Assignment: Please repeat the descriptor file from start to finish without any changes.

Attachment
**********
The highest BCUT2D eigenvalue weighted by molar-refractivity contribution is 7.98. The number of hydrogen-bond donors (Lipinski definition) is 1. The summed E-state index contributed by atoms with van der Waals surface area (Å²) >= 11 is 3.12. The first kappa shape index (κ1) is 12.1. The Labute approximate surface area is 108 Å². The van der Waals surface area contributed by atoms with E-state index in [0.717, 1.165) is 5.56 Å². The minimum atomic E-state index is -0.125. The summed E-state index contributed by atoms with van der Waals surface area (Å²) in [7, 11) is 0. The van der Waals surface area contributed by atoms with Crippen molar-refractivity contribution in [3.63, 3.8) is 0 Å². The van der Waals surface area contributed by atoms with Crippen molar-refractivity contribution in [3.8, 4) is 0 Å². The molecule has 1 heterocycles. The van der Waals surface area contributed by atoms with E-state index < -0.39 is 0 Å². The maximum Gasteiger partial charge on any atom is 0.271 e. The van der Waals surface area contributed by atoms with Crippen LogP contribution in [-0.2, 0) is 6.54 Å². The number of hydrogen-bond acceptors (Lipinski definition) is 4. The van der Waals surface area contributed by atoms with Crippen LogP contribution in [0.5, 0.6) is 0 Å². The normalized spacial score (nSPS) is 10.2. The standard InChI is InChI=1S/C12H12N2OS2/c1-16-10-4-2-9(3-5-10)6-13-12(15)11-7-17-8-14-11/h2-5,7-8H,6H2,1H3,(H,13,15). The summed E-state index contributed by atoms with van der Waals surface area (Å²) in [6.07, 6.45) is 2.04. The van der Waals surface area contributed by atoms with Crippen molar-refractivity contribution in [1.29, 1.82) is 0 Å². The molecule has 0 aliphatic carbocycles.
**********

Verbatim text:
The highest BCUT2D eigenvalue weighted by molar-refractivity contribution is 7.98. The number of hydrogen-bond donors (Lipinski definition) is 1. The summed E-state index contributed by atoms with van der Waals surface area (Å²) >= 11 is 3.12. The first kappa shape index (κ1) is 12.1. The Labute approximate surface area is 108 Å². The van der Waals surface area contributed by atoms with E-state index in [0.717, 1.165) is 5.56 Å². The minimum atomic E-state index is -0.125. The summed E-state index contributed by atoms with van der Waals surface area (Å²) in [7, 11) is 0. The van der Waals surface area contributed by atoms with Crippen molar-refractivity contribution in [3.63, 3.8) is 0 Å². The van der Waals surface area contributed by atoms with Crippen molar-refractivity contribution in [3.8, 4) is 0 Å². The molecule has 1 heterocycles. The van der Waals surface area contributed by atoms with E-state index < -0.39 is 0 Å². The maximum Gasteiger partial charge on any atom is 0.271 e. The van der Waals surface area contributed by atoms with Crippen LogP contribution in [-0.2, 0) is 6.54 Å². The number of hydrogen-bond acceptors (Lipinski definition) is 4. The van der Waals surface area contributed by atoms with Crippen LogP contribution in [0.5, 0.6) is 0 Å². The normalized spacial score (nSPS) is 10.2. The standard InChI is InChI=1S/C12H12N2OS2/c1-16-10-4-2-9(3-5-10)6-13-12(15)11-7-17-8-14-11/h2-5,7-8H,6H2,1H3,(H,13,15). The summed E-state index contributed by atoms with van der Waals surface area (Å²) in [6.07, 6.45) is 2.04. The van der Waals surface area contributed by atoms with Crippen molar-refractivity contribution in [1.29, 1.82) is 0 Å². The molecule has 0 aliphatic carbocycles.